The far bank of the Mississippi River had vanished. Arkansas was lost underneath an expanse of muddy water. No one living could remember anything like this.
A small group of men stood on the crest of the bluff, watching in awe at the river’s power.
“Won’t help the economy any.” The councilman said with a sigh. “No one travels with things like this going on. Hotel are empty, restaurants still. Lord, even Beale Street’s gone quiet.”
“Gonna make shipping hard. Trees, wrecks, all matter of flotsam will’ve gotten moved around. Riverboat piloting’ll be a challenge ‘til they learn the new water.” The wharf master shook his head grimly.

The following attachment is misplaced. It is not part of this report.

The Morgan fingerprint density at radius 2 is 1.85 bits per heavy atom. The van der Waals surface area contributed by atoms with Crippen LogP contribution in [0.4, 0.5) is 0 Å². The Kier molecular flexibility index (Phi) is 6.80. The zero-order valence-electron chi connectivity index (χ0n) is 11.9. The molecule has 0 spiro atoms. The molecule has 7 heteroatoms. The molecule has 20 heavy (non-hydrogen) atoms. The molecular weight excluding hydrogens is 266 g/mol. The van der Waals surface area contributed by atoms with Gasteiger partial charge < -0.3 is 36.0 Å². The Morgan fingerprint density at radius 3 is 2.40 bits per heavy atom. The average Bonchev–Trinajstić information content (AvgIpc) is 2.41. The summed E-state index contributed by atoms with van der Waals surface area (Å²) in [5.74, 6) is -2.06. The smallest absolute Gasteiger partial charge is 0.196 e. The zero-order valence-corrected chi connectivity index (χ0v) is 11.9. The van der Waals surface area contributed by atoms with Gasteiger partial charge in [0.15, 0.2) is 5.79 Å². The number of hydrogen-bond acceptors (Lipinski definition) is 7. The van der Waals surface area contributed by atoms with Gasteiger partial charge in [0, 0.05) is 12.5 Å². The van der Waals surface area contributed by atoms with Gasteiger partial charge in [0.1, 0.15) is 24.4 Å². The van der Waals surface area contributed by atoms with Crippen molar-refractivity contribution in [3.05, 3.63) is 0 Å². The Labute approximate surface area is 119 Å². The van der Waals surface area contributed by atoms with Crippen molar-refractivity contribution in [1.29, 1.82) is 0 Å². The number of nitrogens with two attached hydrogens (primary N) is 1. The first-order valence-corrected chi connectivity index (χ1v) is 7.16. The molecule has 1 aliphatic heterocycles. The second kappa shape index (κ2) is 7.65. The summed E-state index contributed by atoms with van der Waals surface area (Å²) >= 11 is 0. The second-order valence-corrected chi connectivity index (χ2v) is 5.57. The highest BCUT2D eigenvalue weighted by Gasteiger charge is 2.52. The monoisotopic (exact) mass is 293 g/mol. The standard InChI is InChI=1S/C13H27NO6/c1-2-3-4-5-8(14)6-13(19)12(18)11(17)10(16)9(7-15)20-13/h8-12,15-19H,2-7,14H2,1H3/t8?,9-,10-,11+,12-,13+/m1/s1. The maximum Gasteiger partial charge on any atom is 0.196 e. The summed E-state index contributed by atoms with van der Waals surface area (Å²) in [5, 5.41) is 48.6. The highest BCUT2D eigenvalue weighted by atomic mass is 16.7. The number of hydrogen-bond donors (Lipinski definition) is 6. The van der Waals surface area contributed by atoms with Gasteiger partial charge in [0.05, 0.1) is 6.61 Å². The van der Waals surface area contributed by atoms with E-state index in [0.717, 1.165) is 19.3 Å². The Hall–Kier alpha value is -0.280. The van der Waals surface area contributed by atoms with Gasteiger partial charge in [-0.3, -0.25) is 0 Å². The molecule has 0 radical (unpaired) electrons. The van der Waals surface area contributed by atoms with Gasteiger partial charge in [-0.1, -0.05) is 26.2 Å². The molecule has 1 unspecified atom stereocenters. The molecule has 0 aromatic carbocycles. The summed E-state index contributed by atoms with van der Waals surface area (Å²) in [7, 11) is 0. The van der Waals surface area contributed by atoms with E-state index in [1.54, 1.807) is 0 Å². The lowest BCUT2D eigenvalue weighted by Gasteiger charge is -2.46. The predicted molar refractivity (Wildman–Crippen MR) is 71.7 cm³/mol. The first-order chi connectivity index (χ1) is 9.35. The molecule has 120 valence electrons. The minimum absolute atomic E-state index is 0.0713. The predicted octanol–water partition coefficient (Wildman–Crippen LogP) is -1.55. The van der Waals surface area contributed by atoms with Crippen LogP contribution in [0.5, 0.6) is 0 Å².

“It is like in the Bible, we’ll have to demarcate between diluvian and antediluvian once the waters subside.” Remarked the preacher.
“If they ever subside,” snarled a cotton man, who’d assuredly lost a fortune in flooded fields.
“We missed the worst of it, utter devastation to the north and to the south. Whole negro communities have been displaced in Mississippi, levees bursting down in Louisiana.” The mayor tapped his foot on the wet grass. “I’ll always be grateful to these mounds of dirt for keeping that monster of a river at bay.”
The Great Flood of 1927 is arguably the worst flood in United States history, with nearly a million people being affected by the rising waters of the Mississippi. Thankfully, Memphis was left remarkably intact because the bluffs held back much of the flood waters, much in the same way we managed to escape this flooding this last spring.